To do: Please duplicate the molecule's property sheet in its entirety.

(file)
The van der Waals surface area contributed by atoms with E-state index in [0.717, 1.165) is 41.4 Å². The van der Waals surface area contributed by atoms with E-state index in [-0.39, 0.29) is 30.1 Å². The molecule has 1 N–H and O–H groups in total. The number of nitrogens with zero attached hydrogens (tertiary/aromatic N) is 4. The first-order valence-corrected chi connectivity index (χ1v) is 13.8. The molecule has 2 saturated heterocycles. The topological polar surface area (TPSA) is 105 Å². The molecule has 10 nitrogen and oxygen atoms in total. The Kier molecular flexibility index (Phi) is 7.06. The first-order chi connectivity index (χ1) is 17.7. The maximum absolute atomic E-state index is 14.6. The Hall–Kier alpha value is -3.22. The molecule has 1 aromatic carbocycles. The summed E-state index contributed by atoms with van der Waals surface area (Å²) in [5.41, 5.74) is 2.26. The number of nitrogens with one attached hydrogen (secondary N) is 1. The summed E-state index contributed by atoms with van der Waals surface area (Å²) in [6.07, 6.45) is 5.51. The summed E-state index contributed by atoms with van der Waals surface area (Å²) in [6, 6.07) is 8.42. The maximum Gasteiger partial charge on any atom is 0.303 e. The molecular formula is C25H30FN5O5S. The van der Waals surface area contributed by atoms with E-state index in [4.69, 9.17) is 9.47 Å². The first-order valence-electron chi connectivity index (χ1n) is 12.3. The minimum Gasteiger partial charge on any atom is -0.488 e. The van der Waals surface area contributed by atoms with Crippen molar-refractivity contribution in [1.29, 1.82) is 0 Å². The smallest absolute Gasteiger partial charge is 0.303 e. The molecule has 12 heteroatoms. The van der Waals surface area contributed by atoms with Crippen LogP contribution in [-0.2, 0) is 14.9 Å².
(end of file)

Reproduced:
The van der Waals surface area contributed by atoms with E-state index in [0.717, 1.165) is 41.4 Å². The van der Waals surface area contributed by atoms with E-state index in [-0.39, 0.29) is 30.1 Å². The molecule has 1 N–H and O–H groups in total. The number of nitrogens with zero attached hydrogens (tertiary/aromatic N) is 4. The first-order valence-corrected chi connectivity index (χ1v) is 13.8. The molecule has 2 saturated heterocycles. The topological polar surface area (TPSA) is 105 Å². The molecule has 10 nitrogen and oxygen atoms in total. The Kier molecular flexibility index (Phi) is 7.06. The first-order chi connectivity index (χ1) is 17.7. The maximum absolute atomic E-state index is 14.6. The Hall–Kier alpha value is -3.22. The molecule has 1 aromatic carbocycles. The summed E-state index contributed by atoms with van der Waals surface area (Å²) in [5.41, 5.74) is 2.26. The number of nitrogens with one attached hydrogen (secondary N) is 1. The summed E-state index contributed by atoms with van der Waals surface area (Å²) in [6.07, 6.45) is 5.51. The summed E-state index contributed by atoms with van der Waals surface area (Å²) in [6, 6.07) is 8.42. The maximum Gasteiger partial charge on any atom is 0.303 e. The molecular formula is C25H30FN5O5S. The van der Waals surface area contributed by atoms with E-state index in [4.69, 9.17) is 9.47 Å². The first-order valence-electron chi connectivity index (χ1n) is 12.3. The minimum Gasteiger partial charge on any atom is -0.488 e. The van der Waals surface area contributed by atoms with Crippen molar-refractivity contribution in [1.29, 1.82) is 0 Å². The smallest absolute Gasteiger partial charge is 0.303 e. The molecule has 12 heteroatoms. The van der Waals surface area contributed by atoms with Crippen LogP contribution in [-0.2, 0) is 14.9 Å².